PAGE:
Where Have Our Standards Gone?
Sarah Palin survived the debate, but her down-home message can do little to reassure voters who have every reason to demand a change of direction.
What does it say about a nation, when the true take away message from a vice-presidential debate is that one of its participants actually does have the ability to string together a series of coherent sentences? Talk about the poverty of low-expectations. Sure, Sarah Palin made it through last night without adding to her long list of cringe inducing moments. But for a nation facing its greatest financial crisis since the Great Depression, two sustained wars, and the lingering concern of the whereabouts and activities of Osama Bin Laden, being folksy just isn’t good enough. Competence matters. And clearly, Palin falls short.
Over and over, Governor Palin evaded questions, returned to the well-worn “Maverick” crutch, and sang the same ole’ Republican tune about the evils of government. But it’s hard to sell the tired anti-government spiel when your running mate pseudo-suspends his campaign to make sure that very government comes to the rescue of interconnected economies here and abroad.
It is true though, that Palin had her moments. She was most effective when she directed barbs against her opponents. But despite the provocation, Senator Joe Biden refused to rise to the bait and avoided any patronizing comments, focusing steadily on why Barack Obama should be president and not John McCain.
Still, what sort of a Maverick would pass up the opportunity to painstakingly spell out how her ideas differ from the status quo? Despite ample opportunity, time and time again, the governor failed to specify just how a McCain/Palin administration would differ in any substantive way from the debacle of the Bush/Cheney years. Whether it be the issue of making permanent the Bush tax cuts for the wealthiest of Americans, or reviving America’s badly tarnished image around the world, the McPalin Express is easing on down the tracks laid by their woefully unpopular Republican leader. Maverick or not, Palin failed to provide any daylight between the domestic and foreign policy failings of the Bush Administration and just where she and John McCain plan to take the nation in the critical years ahead.
If there is one thing we’ve learned since the earliest of days of this historic electoral season, it is the hard and fast fact that Americans want change. And for good reason. Over the past eight years we’ve gone from peace and prosperity to none of the above. In this year alone, we’ve lost over 600,000 jobs, hit a five-year high unemployment rate, and had millions of families face the personal tragedy of foreclosure. In Iraq we’ve seen the number of American deaths top 4,000, had over 30,000 suffer injuries, and approached a record number of former service men and women who could no longer live with the lingering horrors of war; and as a result, took their own lives.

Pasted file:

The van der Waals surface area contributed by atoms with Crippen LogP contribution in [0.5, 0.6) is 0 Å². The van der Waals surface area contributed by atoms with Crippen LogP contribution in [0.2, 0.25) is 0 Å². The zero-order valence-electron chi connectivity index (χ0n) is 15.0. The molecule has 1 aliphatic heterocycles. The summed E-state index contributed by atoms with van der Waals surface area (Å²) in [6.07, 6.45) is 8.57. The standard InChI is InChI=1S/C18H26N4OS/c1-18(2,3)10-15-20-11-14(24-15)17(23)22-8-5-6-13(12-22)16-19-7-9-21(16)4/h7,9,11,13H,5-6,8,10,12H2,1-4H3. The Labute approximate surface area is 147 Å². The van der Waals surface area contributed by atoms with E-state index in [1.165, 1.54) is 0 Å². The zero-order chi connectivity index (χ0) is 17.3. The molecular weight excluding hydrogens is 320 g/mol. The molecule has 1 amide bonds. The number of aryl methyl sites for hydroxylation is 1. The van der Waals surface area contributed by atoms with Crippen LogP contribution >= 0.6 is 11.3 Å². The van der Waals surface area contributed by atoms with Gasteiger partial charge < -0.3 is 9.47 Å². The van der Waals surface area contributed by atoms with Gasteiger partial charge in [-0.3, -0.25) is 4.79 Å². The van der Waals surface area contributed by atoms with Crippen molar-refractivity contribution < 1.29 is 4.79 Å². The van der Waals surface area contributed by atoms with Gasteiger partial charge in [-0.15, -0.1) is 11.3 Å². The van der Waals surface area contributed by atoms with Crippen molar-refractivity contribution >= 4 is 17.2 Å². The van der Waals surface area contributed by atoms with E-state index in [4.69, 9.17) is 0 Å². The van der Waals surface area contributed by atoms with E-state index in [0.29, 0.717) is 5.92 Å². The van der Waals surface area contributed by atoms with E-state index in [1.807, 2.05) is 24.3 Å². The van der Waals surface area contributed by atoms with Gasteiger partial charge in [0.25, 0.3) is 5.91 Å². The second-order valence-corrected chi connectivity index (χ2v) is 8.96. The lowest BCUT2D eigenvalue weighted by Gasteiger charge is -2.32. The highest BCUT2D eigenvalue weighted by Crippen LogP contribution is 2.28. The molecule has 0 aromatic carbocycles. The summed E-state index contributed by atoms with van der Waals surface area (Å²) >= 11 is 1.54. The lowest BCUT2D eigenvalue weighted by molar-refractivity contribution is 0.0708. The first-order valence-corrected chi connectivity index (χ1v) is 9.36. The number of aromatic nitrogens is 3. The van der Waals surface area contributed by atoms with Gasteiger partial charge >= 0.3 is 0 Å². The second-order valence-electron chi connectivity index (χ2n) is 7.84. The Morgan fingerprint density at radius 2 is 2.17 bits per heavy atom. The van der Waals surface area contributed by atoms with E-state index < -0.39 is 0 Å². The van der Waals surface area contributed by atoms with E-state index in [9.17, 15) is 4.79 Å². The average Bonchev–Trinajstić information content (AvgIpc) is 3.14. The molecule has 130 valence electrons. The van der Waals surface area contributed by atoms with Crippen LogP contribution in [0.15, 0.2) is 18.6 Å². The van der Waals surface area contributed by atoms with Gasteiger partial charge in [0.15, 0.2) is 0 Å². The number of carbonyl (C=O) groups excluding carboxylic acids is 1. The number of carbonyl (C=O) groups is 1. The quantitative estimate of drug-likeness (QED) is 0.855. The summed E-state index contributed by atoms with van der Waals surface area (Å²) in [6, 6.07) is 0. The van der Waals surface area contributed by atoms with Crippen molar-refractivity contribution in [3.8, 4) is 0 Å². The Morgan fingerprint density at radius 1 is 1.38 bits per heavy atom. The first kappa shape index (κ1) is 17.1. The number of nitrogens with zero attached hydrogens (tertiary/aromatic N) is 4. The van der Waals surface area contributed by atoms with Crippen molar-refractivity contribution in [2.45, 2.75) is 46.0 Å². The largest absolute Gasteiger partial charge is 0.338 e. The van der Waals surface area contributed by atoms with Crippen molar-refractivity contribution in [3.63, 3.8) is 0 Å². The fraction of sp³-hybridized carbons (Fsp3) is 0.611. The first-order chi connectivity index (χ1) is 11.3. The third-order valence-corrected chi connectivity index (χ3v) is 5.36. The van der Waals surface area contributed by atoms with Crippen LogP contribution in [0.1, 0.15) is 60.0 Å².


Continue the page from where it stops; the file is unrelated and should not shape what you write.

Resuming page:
It’s time for this insanity to end.
Palin may have very well saved her political future from going down Dan Quayle’s road to political oblivion—that is if she avoids like the plague any future in-depth interviews inclusive of follow-up questions that press for specificity. But in the end, of the two candidates who took the stage last night, only one displayed a mastery of the facts, articulated clear plans for the nation’s precarious days ahead, and spoke genuinely of the challenges of raising a family in uncertain and unfortunate times. Joe Biden passed that bar and kept his ticket on the road to success.
For all her winks, smiles, and good-ole-girl vernacular, Palin failed to make a convincing case for McCain’s faltering campaign. We’ve already seen what it’s like to have Joe Six-Pack and a Grumpy Old Man run the nation. Reversing the order on the ticket and changing Joe to Jane, just isn’t good enough.
-By Avis A. Jones-DeWeever for the Women's Media Center. The WMC is a non-profit organization founded by Jane Fonda, Gloria Steinem, and Robin Morgan, dedicated to making the female half of the world visible and powerful in the media.